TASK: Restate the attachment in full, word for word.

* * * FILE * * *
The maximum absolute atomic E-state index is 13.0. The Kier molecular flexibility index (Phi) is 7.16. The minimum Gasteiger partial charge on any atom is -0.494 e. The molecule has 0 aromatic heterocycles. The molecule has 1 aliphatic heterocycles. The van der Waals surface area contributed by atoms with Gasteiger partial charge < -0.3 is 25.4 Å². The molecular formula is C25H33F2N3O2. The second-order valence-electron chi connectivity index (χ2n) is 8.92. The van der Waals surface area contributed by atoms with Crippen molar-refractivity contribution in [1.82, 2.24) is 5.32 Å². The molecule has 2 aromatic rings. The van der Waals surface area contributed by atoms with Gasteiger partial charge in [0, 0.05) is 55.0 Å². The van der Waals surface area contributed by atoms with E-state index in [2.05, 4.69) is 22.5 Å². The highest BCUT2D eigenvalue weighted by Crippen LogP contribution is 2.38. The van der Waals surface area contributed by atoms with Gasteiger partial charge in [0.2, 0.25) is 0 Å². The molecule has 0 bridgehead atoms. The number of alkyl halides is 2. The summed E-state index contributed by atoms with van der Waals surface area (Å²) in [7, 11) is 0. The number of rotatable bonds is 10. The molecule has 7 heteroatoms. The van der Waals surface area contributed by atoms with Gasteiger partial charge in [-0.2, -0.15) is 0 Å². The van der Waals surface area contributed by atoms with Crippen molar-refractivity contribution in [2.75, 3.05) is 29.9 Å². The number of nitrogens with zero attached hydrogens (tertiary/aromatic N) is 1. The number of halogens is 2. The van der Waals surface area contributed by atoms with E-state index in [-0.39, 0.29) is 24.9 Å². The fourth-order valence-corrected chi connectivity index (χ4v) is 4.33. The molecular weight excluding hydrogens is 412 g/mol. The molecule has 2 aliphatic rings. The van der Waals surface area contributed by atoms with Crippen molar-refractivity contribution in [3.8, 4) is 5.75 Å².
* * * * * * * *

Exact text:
The maximum absolute atomic E-state index is 13.0. The Kier molecular flexibility index (Phi) is 7.16. The minimum Gasteiger partial charge on any atom is -0.494 e. The molecule has 0 aromatic heterocycles. The molecule has 1 aliphatic heterocycles. The van der Waals surface area contributed by atoms with Gasteiger partial charge < -0.3 is 25.4 Å². The molecular formula is C25H33F2N3O2. The second-order valence-electron chi connectivity index (χ2n) is 8.92. The van der Waals surface area contributed by atoms with Crippen molar-refractivity contribution in [1.82, 2.24) is 5.32 Å². The molecule has 2 aromatic rings. The van der Waals surface area contributed by atoms with Gasteiger partial charge in [0, 0.05) is 55.0 Å². The van der Waals surface area contributed by atoms with E-state index in [2.05, 4.69) is 22.5 Å². The highest BCUT2D eigenvalue weighted by Crippen LogP contribution is 2.38. The van der Waals surface area contributed by atoms with Gasteiger partial charge in [0.2, 0.25) is 0 Å². The molecule has 0 bridgehead atoms. The number of alkyl halides is 2. The summed E-state index contributed by atoms with van der Waals surface area (Å²) in [7, 11) is 0. The number of rotatable bonds is 10. The molecule has 7 heteroatoms. The van der Waals surface area contributed by atoms with Gasteiger partial charge in [-0.2, -0.15) is 0 Å². The van der Waals surface area contributed by atoms with Crippen molar-refractivity contribution in [2.75, 3.05) is 29.9 Å². The number of nitrogens with zero attached hydrogens (tertiary/aromatic N) is 1. The number of halogens is 2. The van der Waals surface area contributed by atoms with E-state index in [-0.39, 0.29) is 24.9 Å². The fourth-order valence-corrected chi connectivity index (χ4v) is 4.33. The molecular weight excluding hydrogens is 412 g/mol. The molecule has 2 aliphatic rings. The van der Waals surface area contributed by atoms with Crippen molar-refractivity contribution in [3.8, 4) is 5.75 Å².